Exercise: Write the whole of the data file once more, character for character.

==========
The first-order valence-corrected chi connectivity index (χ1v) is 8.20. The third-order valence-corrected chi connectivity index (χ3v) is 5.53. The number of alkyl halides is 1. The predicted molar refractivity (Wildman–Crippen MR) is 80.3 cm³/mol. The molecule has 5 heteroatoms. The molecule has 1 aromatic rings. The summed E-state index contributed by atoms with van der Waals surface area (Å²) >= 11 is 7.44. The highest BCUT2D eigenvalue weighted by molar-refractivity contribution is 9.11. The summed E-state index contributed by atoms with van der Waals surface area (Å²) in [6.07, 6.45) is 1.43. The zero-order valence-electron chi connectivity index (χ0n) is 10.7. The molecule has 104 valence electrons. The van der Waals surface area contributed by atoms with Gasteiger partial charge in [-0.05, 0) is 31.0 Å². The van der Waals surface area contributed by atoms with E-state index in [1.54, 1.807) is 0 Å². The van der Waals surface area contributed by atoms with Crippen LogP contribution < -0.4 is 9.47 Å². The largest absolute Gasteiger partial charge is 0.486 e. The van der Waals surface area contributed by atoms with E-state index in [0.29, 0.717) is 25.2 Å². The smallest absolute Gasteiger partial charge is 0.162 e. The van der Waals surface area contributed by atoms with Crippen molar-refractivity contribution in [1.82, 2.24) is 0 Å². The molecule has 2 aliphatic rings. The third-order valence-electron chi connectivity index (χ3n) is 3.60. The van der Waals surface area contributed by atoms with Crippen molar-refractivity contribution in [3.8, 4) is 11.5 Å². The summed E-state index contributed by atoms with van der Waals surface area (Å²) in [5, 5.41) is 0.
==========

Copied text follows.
The first-order valence-corrected chi connectivity index (χ1v) is 8.20. The third-order valence-corrected chi connectivity index (χ3v) is 5.53. The number of alkyl halides is 1. The predicted molar refractivity (Wildman–Crippen MR) is 80.3 cm³/mol. The molecule has 5 heteroatoms. The molecule has 1 aromatic rings. The summed E-state index contributed by atoms with van der Waals surface area (Å²) >= 11 is 7.44. The highest BCUT2D eigenvalue weighted by molar-refractivity contribution is 9.11. The summed E-state index contributed by atoms with van der Waals surface area (Å²) in [6.07, 6.45) is 1.43. The zero-order valence-electron chi connectivity index (χ0n) is 10.7. The molecule has 104 valence electrons. The van der Waals surface area contributed by atoms with Gasteiger partial charge in [-0.05, 0) is 31.0 Å². The van der Waals surface area contributed by atoms with E-state index in [1.54, 1.807) is 0 Å². The van der Waals surface area contributed by atoms with Crippen LogP contribution < -0.4 is 9.47 Å². The largest absolute Gasteiger partial charge is 0.486 e. The van der Waals surface area contributed by atoms with E-state index in [0.29, 0.717) is 25.2 Å². The smallest absolute Gasteiger partial charge is 0.162 e. The van der Waals surface area contributed by atoms with Crippen molar-refractivity contribution in [1.82, 2.24) is 0 Å². The molecule has 2 aliphatic rings. The third-order valence-electron chi connectivity index (χ3n) is 3.60. The van der Waals surface area contributed by atoms with Crippen molar-refractivity contribution in [3.8, 4) is 11.5 Å². The summed E-state index contributed by atoms with van der Waals surface area (Å²) in [5, 5.41) is 0.